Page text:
1998 Volume 17 Issue 3 Pages 91-96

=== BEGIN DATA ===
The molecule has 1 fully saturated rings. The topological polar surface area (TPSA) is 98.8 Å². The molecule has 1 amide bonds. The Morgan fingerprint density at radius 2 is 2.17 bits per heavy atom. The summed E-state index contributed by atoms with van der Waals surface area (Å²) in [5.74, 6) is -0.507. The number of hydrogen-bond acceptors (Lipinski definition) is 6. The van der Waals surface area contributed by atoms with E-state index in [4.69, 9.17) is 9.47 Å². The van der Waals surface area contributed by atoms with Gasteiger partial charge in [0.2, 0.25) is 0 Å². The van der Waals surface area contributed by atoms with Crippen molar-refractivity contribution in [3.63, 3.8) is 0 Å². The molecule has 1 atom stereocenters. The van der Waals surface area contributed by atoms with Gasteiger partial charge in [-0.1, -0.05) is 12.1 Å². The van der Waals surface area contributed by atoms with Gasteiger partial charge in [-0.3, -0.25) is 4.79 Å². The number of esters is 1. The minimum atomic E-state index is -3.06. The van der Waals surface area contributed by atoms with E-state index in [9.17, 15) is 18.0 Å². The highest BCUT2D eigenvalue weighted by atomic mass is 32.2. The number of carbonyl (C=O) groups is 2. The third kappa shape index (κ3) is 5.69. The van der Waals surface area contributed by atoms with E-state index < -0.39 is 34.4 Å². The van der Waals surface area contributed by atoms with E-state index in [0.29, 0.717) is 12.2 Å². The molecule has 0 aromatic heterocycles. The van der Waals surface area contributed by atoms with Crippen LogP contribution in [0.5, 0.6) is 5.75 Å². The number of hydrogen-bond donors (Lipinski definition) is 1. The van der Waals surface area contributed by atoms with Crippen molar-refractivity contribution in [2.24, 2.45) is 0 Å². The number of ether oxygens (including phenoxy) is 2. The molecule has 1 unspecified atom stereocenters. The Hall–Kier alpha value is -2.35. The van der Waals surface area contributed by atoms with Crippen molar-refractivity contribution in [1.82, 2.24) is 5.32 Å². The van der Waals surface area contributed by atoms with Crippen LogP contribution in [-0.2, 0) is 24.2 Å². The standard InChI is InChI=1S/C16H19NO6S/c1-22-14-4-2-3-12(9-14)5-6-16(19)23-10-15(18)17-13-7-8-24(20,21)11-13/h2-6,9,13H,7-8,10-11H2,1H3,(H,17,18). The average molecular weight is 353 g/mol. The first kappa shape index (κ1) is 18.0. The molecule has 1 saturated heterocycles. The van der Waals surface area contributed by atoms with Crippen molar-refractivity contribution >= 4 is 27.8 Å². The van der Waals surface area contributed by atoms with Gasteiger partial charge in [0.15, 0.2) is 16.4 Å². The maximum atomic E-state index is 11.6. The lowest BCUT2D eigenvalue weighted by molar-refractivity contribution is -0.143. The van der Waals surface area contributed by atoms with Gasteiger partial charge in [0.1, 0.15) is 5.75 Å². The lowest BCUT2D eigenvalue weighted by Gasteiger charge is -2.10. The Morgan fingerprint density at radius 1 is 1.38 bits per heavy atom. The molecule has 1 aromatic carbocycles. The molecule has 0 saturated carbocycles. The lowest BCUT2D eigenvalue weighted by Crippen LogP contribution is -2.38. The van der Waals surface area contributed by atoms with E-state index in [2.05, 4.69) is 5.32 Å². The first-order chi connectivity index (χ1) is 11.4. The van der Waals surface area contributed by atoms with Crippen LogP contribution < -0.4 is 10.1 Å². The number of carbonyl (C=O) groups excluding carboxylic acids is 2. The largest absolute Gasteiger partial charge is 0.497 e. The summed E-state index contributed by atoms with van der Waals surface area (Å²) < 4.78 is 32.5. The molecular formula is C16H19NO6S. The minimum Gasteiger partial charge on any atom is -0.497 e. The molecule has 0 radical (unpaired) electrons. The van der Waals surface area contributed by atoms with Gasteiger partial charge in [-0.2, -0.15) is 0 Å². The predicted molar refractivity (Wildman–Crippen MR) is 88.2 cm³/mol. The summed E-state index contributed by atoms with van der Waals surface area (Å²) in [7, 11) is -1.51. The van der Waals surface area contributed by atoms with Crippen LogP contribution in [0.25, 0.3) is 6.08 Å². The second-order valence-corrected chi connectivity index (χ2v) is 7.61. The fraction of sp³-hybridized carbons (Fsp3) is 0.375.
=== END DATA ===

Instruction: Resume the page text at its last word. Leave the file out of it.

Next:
The purpose of this review was to discuss the influence of light on humans in the environment, focusing the relation between the quality of light and human biological rhythms, and also to apply the results on lighting planning to a living space which takes into account human health and comfort. The main discussions were as follows: 1) The effects of light on the behavior of core temperature and melatonin vary depending on its wavelength. Light with long wavelengths, such as light with a low color temperature and red light, had little influence on the human biological rhythms. On the other hand, green and blue light -light of mid-short wavelength such as light with a high color temperature-had a greater influence. 2) From the relation between the stimulus received by each photoreceptor and the inhibition of core temperature and melatonin, it might be concluded that the photoreceptor responsible for transmitting light information that affects biological rhythms is M-cones. 3) A higher light intensity was required in the morning than in the evening to induce the inhibition of melatonin secretion. This result suggests the possibility of existence of a diurnal change of sensitivity of the photoreceptors (M-cones). 4) From all these results, it is proposed in the field of living environment and living engineering that light with a low color temperature should be used for low-level lighting at night, and high-level light with a high color temperature in the morning.